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Celebrate a Summer of British Icons

Category: Collect

Summer has arrived and what better time to explore the nation’s proud heritage and achievements. Here at The Royal Mint, we’re celebrating icons – past and present – who make us proud and whose legacies live on long after their achievements.

We’ll be highlighting British people from literary legends to pioneers of science, as well as the sporting greats who will make up Team GB in 2021. Find out more about these iconic figures and how we’ve captured their stories on coins.

H.G. Wells

Born in Kent in 1866, Herbert George Wells, more commonly known as H.G. Wells was a novelist, journalist, sociologist and historian best known for his science fiction novels such as The Time Machine and The War of the Worlds.

From humble beginnings, he found solace in reading and learning. Drawn into the world of science, he went on to both amaze and unsettle the world with his uncannily accurate predictions of how the world might look in the future. His fascination with scientific progress and his observations on society were revolutionary, inventive and way ahead of his time.

His ability to make science fiction believable brought his work and the genre to a whole new audience, earning him nicknames such as the ‘father of science fiction’.

Chris Costello’s reverse design focuses on iconic images from Wells’ work, including The War of the Worlds and The Invisible Man.

Sir Walter Scott

Born in Edinburgh in 1771, Sir Walter Scott is regarded as one of the most influential Scots in history. As a child, Scott was sent to the countryside to help him recover from a bout of polio and it was during his time there that he first heard the folklore and poetry that would inspire his later works.

Weaving together traditional stories and reimagining them, Scott captured the spirit of Scotland. Renowned for his contribution to literature with poems and novels, including titles such as Waverley, Rob Roy and The Lady of the Lake, his works remain literary classics to this day and his impact can also be felt in our modern English language. Fond of adapting colloquial phrases, many of the unique expressions we use in English come from Scott’s works, including ‘caught red-handed’, ‘cold shoulder’, ‘blood is thicker than water’ and ‘tongue in cheek’.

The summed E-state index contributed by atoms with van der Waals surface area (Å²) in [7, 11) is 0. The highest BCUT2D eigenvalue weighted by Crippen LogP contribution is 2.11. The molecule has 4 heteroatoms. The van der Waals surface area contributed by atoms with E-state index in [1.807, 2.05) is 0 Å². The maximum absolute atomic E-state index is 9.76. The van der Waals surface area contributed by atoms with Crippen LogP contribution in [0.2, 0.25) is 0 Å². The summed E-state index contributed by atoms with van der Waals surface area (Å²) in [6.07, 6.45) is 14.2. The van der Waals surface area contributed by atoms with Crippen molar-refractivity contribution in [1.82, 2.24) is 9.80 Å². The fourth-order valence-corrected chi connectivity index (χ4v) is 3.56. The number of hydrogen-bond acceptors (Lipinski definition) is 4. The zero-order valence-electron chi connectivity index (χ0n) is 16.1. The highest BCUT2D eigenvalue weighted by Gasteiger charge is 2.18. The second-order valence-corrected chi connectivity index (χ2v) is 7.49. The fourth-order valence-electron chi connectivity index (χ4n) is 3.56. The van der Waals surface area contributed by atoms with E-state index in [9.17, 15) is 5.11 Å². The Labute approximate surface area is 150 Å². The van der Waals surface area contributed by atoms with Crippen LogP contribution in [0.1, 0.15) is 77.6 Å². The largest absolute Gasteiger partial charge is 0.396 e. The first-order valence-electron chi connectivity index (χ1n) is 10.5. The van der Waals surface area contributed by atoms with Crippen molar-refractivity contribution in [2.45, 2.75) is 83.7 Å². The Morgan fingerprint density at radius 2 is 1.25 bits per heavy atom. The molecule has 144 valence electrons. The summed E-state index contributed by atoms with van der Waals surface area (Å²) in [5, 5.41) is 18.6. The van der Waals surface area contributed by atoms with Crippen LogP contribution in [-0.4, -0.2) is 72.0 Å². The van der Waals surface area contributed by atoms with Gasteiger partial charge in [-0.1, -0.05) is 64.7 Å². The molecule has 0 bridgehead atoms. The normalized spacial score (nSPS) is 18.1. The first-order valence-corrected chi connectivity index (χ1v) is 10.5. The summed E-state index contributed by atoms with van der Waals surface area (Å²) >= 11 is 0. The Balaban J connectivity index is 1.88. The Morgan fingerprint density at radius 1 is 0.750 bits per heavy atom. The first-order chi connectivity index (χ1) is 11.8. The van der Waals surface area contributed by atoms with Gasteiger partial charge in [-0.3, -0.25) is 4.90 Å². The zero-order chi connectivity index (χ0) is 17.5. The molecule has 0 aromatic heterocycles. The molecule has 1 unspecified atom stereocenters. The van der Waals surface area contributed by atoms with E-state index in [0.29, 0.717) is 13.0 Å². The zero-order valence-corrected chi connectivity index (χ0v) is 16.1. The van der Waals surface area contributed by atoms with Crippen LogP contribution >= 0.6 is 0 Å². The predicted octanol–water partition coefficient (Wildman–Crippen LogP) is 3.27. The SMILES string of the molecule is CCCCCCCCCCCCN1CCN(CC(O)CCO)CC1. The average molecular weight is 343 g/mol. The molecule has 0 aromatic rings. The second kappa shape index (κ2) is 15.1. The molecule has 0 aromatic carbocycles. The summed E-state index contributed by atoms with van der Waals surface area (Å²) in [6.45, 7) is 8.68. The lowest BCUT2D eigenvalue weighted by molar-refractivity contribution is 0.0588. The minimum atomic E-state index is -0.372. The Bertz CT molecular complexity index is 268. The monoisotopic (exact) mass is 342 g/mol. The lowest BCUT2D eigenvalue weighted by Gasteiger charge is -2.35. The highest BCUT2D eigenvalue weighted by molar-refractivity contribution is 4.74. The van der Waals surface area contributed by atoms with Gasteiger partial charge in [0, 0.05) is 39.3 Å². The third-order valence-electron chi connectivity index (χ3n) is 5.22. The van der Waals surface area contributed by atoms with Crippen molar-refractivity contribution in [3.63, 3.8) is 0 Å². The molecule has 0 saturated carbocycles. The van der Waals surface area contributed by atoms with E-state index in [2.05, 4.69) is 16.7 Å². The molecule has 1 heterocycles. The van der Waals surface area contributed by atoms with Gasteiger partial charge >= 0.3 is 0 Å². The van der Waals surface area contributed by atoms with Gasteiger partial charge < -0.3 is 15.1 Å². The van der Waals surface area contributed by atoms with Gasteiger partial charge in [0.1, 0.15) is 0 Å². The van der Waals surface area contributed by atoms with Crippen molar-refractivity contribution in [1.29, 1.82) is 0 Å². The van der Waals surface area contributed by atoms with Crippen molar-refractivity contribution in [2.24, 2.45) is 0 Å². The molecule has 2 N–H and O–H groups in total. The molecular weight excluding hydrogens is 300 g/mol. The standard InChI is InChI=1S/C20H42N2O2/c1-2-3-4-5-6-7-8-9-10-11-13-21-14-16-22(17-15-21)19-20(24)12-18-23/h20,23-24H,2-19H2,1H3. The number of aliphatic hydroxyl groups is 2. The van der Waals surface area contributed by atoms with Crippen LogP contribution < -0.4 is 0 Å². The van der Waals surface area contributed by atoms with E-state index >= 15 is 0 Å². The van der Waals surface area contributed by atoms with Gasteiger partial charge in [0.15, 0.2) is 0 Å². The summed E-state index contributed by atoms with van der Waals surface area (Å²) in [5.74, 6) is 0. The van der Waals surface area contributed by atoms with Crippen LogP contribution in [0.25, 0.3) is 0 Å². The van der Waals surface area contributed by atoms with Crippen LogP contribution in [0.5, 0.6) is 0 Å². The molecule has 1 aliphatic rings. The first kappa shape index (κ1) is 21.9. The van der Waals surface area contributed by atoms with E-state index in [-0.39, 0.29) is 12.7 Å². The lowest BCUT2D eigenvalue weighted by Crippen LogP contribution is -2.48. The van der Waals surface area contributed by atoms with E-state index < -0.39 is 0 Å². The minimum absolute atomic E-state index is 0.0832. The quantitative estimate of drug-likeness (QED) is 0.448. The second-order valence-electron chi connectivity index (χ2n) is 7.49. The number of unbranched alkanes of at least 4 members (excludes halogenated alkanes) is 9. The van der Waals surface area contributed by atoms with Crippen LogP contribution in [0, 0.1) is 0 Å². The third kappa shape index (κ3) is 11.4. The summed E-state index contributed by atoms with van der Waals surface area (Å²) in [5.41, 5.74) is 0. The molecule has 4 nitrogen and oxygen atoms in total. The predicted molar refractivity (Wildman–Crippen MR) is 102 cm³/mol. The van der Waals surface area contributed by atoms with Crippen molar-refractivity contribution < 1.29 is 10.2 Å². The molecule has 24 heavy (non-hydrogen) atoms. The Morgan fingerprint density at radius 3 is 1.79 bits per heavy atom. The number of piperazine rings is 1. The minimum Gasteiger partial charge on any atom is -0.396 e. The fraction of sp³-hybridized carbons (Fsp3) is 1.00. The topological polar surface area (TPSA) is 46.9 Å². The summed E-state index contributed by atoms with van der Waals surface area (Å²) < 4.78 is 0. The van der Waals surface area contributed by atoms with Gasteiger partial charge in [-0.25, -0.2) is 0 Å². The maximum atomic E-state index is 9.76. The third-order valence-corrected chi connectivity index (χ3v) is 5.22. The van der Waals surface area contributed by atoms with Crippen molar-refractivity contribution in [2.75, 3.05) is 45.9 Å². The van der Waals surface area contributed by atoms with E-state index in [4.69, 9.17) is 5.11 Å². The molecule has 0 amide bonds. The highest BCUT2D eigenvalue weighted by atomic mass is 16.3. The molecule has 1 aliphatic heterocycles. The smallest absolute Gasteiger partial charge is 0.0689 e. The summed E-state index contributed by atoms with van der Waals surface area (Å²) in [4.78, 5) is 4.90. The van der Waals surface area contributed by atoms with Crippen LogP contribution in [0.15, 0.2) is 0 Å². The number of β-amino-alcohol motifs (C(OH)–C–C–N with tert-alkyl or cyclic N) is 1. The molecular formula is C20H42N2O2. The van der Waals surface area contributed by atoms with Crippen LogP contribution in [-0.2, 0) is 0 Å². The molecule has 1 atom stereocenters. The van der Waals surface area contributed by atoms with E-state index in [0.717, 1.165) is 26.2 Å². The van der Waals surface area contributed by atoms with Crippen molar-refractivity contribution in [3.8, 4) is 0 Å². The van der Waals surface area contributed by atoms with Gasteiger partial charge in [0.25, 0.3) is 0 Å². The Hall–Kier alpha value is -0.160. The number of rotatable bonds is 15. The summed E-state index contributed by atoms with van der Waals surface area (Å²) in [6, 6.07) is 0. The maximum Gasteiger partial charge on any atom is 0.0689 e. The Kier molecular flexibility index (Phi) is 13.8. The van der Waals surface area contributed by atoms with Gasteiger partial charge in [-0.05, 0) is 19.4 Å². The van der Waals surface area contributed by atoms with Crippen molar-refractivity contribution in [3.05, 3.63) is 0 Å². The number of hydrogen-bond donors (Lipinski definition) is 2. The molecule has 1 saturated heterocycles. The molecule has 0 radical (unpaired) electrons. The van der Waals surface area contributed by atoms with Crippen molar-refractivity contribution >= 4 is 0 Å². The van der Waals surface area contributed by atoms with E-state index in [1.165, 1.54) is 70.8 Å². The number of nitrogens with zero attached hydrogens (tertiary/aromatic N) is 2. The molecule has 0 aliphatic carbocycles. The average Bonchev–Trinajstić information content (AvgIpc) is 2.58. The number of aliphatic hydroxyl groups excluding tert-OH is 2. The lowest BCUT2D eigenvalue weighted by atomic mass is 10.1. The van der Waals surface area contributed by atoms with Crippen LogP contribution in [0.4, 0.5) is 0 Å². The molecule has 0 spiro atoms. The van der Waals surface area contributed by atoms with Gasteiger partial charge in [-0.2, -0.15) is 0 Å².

The artist Stephen Raw has captured Scott in a portrait alongside lettering inspired by monuments to the writer.

Mary Anning

Born in 1799, Mary Anning spent her entire life in the small seaside town of Dorset where fossil hunting became a popular pastime for fashionable Georgians. Essential to the development of a new science called palaeontology, Mary was aged only around 12 or 13 when she found the first articulated skeleton of an ichthyosaur, a type of marine reptile that once roamed Jurassic seas.

In 1823, she unearthed the first complete plesiosaur skeleton, which initially baffled scientists because of its abnormally long neck. Five years later, she discovered the first pterosaur skeleton in England, a winged reptile that once filled coastal skies.

Palaeo-artist Robert Nicholls has recreated three of Mary Anning’s most significant discoveries – the Temnodontosaurus, Plesiosaurus and Dimorphodon – in his designs for a three-coin series that features the dinosaurs in full as well as an element of their fossilised forms.

John Logie Baird

Known the world over as ‘The Father of Television’, John Logie Baird’s contributions to the world of technology cannot be understated. Baird was the first person to publicly demonstrate television and his groundbreaking exploration into moving images paved the way for a revolutionary invention in 1925 that changed the world as we know it.

When it comes to inventions of the last century, television is arguably one of the most significant innovations of the twentieth century and its impact is still being felt to this very day, supplying news and information to the masses, bringing joy and entertainment to billions, and bringing people together all around the world.

The design agency Osborne Ross has celebrated the inventor and his creation with a design that captures the key milestones in his life, which are presented in the form of lines of transmission radiating from a central point.

Team GB 2021

With the world’s gaze fixed firmly on Japan this summer, the athletes of Team GB finally get to chase their dreams in Tokyo as we cheer them on back home. Since the first modern Games in 1896, men and women from across Great Britain and Northern Ireland have strived for gold in the greatest sporting competition in the world.

Ahead of the Games of the XXXII Olympiad in Tokyo, Team GB looked set to continue their winning ways in 2020 but due to the global COVID-19 pandemic, the Games had to be completely postponed for the first time in the history of the Olympic Games. Despite the rescheduling, the elite athletes of Team GB continue to push boundaries and maintain peak performance in the hopes of making history when the Games return this summer.

The coin features a design by David Knapton – a senior designer at The Royal Mint – that celebrates the diversity of events that constitute the modern Games.



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